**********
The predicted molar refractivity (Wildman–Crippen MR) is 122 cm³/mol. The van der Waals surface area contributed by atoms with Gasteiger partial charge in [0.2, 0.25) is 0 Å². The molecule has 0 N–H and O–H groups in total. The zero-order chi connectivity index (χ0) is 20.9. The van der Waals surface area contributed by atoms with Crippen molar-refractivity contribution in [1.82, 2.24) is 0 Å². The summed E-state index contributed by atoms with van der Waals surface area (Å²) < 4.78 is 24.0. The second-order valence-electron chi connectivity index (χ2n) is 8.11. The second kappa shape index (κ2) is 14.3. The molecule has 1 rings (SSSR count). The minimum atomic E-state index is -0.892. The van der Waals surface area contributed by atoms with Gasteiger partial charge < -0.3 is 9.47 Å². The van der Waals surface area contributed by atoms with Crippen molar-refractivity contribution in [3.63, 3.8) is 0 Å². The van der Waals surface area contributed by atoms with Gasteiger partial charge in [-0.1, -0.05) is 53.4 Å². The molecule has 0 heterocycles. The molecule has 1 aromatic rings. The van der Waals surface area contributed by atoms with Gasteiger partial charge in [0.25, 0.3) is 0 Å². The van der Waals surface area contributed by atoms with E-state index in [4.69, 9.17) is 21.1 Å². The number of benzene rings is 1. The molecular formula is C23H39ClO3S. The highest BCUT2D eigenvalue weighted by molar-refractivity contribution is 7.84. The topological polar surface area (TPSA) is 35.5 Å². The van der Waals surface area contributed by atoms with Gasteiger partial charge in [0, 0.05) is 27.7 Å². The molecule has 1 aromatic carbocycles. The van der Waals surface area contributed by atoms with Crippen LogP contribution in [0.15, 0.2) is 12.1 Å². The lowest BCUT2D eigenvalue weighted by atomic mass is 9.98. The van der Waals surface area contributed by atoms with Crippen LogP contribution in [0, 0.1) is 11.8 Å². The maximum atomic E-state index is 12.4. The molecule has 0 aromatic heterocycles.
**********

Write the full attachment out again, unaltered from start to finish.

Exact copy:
The predicted molar refractivity (Wildman–Crippen MR) is 122 cm³/mol. The van der Waals surface area contributed by atoms with Gasteiger partial charge in [0.2, 0.25) is 0 Å². The molecule has 0 N–H and O–H groups in total. The zero-order chi connectivity index (χ0) is 20.9. The van der Waals surface area contributed by atoms with Crippen molar-refractivity contribution in [1.82, 2.24) is 0 Å². The summed E-state index contributed by atoms with van der Waals surface area (Å²) < 4.78 is 24.0. The second-order valence-electron chi connectivity index (χ2n) is 8.11. The second kappa shape index (κ2) is 14.3. The molecule has 1 rings (SSSR count). The minimum atomic E-state index is -0.892. The van der Waals surface area contributed by atoms with Gasteiger partial charge < -0.3 is 9.47 Å². The van der Waals surface area contributed by atoms with Crippen molar-refractivity contribution in [3.63, 3.8) is 0 Å². The van der Waals surface area contributed by atoms with Gasteiger partial charge in [-0.1, -0.05) is 53.4 Å². The molecule has 0 heterocycles. The molecule has 1 aromatic rings. The van der Waals surface area contributed by atoms with Gasteiger partial charge in [0.25, 0.3) is 0 Å². The van der Waals surface area contributed by atoms with E-state index in [4.69, 9.17) is 21.1 Å². The number of benzene rings is 1. The molecular formula is C23H39ClO3S. The highest BCUT2D eigenvalue weighted by molar-refractivity contribution is 7.84. The topological polar surface area (TPSA) is 35.5 Å². The van der Waals surface area contributed by atoms with Gasteiger partial charge in [0, 0.05) is 27.7 Å². The molecule has 1 aromatic carbocycles. The van der Waals surface area contributed by atoms with Crippen LogP contribution in [0.15, 0.2) is 12.1 Å². The lowest BCUT2D eigenvalue weighted by atomic mass is 9.98. The van der Waals surface area contributed by atoms with Crippen LogP contribution in [0, 0.1) is 11.8 Å². The maximum atomic E-state index is 12.4. The molecule has 0 aromatic heterocycles.